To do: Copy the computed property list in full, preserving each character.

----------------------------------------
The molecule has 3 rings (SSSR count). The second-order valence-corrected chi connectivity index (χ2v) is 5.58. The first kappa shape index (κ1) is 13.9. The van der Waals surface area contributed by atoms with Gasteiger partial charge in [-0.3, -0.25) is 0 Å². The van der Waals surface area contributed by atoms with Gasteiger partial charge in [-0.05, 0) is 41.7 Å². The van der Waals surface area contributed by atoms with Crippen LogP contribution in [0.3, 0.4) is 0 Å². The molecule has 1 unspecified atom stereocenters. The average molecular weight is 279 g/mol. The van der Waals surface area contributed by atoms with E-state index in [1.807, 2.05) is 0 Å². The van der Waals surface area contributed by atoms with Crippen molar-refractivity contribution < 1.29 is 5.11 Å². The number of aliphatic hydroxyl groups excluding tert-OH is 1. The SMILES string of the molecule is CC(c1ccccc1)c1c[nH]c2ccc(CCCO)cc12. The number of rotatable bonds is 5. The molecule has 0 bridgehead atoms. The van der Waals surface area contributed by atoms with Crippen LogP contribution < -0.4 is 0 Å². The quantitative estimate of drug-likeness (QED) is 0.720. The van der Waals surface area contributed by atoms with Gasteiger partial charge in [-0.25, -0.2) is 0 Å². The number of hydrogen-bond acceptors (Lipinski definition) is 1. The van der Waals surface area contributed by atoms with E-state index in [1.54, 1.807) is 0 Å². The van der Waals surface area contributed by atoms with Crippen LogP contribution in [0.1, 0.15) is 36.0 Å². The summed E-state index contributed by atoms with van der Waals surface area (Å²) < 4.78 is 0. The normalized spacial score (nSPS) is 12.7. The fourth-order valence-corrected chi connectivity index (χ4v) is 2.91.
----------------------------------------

The molecule has 3 rings (SSSR count). The second-order valence-corrected chi connectivity index (χ2v) is 5.58. The first kappa shape index (κ1) is 13.9. The van der Waals surface area contributed by atoms with Gasteiger partial charge in [-0.3, -0.25) is 0 Å². The van der Waals surface area contributed by atoms with Gasteiger partial charge in [-0.05, 0) is 41.7 Å². The van der Waals surface area contributed by atoms with Crippen LogP contribution in [0.3, 0.4) is 0 Å². The molecule has 1 unspecified atom stereocenters. The average molecular weight is 279 g/mol. The van der Waals surface area contributed by atoms with E-state index in [1.807, 2.05) is 0 Å². The van der Waals surface area contributed by atoms with Crippen molar-refractivity contribution < 1.29 is 5.11 Å². The number of aliphatic hydroxyl groups excluding tert-OH is 1. The SMILES string of the molecule is CC(c1ccccc1)c1c[nH]c2ccc(CCCO)cc12. The number of rotatable bonds is 5. The molecule has 0 bridgehead atoms. The van der Waals surface area contributed by atoms with Crippen LogP contribution < -0.4 is 0 Å². The quantitative estimate of drug-likeness (QED) is 0.720. The van der Waals surface area contributed by atoms with Gasteiger partial charge in [-0.25, -0.2) is 0 Å². The number of hydrogen-bond acceptors (Lipinski definition) is 1. The van der Waals surface area contributed by atoms with E-state index in [1.54, 1.807) is 0 Å². The van der Waals surface area contributed by atoms with Crippen LogP contribution in [0.1, 0.15) is 36.0 Å². The summed E-state index contributed by atoms with van der Waals surface area (Å²) < 4.78 is 0. The normalized spacial score (nSPS) is 12.7. The fourth-order valence-corrected chi connectivity index (χ4v) is 2.91.